AIDS and Behavior

, Volume 18, Issue 11, pp 2144–2155 | Cite as

Syringe Exchange in the United States: A National Level Economic Evaluation of Hypothetical Increases in Investment

  • Trang Quynh NguyenEmail author
  • Brian W. Weir
  • Don C. Des Jarlais
  • Steven D. Pinkerton
  • David R. Holtgrave
Original Paper


To examine whether increasing investment in needle/syringe exchange programs (NSPs) in the US would be cost-effective for HIV prevention, we modeled HIV incidence in hypothetical cases with higher NSP syringe supply than current levels, and estimated number of infections averted, cost per infection averted, treatment costs saved, and financial return on investment. We modified Pinkerton’s model, which was an adaptation of Kaplan’s simplified needle circulation theory model, to compare different syringe supply levels, account for syringes from non-NSP sources, and reflect reduction in syringe sharing and contamination. With an annual $10 to $50 million funding increase, 194–816 HIV infections would be averted (cost per infection averted $51,601–$61,302). Contrasted with HIV treatment cost savings alone, the rate of financial return on investment would be 7.58–6.38. Main and sensitivity analyses strongly suggest that it would be cost-saving for the US to invest in syringe exchange expansion.


Cost-effectiveness Mathematical model Syringe exchange Injection drug use HIV 



The authors acknowledge the valuable data from the annual surveys of NSPs which Beth Israel Medical Center and North American Syringe Exchange Network conduct with support from amFAR/The Foundation for AIDS Research using funding from the Elton John Foundation and the Irene Diamond-Tides Foundation. Trang Q. Nguyen acknowledges the funding from the Sommer Scholars Program, and Brian W. Weir acknowledges the funding from the National Institute on Drug Abuse (Grant F31 DA026763), for their doctoral training.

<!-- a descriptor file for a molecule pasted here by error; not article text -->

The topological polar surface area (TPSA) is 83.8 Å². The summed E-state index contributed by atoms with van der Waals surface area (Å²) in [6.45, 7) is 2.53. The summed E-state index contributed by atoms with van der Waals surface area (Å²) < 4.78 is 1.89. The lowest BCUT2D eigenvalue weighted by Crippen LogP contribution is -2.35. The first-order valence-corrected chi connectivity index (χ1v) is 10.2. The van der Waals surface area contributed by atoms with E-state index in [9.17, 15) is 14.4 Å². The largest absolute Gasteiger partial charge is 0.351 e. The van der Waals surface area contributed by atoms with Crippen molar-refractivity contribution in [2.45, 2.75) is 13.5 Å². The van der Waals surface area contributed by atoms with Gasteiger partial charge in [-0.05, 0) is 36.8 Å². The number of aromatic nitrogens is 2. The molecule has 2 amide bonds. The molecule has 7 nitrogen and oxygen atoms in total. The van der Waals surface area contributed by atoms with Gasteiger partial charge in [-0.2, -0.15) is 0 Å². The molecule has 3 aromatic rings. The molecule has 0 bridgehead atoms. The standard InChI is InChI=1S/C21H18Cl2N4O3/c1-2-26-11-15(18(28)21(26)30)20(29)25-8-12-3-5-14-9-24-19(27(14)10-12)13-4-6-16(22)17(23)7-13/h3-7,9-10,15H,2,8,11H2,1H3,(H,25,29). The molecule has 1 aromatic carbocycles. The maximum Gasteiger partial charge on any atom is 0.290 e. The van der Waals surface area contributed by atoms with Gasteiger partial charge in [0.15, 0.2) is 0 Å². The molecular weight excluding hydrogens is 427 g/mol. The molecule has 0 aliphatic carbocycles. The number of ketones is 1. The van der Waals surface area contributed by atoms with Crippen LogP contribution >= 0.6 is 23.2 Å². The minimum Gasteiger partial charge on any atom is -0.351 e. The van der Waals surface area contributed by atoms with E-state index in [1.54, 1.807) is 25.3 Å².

Supplementary material

10461_2014_789_MOESM1_ESM.xls (38 kb)
Supplementary material 1 (XLS 38 kb)


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Copyright information

© Springer Science+Business Media New York 2014

Authors and Affiliations

  • Trang Quynh Nguyen
    • 1
    • 2
    Email author
  • Brian W. Weir
    • 1
  • Don C. Des Jarlais
    • 3
  • Steven D. Pinkerton
    • 4
  • David R. Holtgrave
    • 1
  1. 1.Department of Health, Behavior and SocietyJohns Hopkins Bloomberg School of Public HealthBaltimoreUSA
  2. 2.Institute for Studies of Society, Economy and EnvironmentHa NoiViet Nam
  3. 3.Beth Israel Medical CenterNew YorkUSA
  4. 4.Department of Psychiatry and Behavioral MedicineMedical College of WisconsinMilwaukeeUSA

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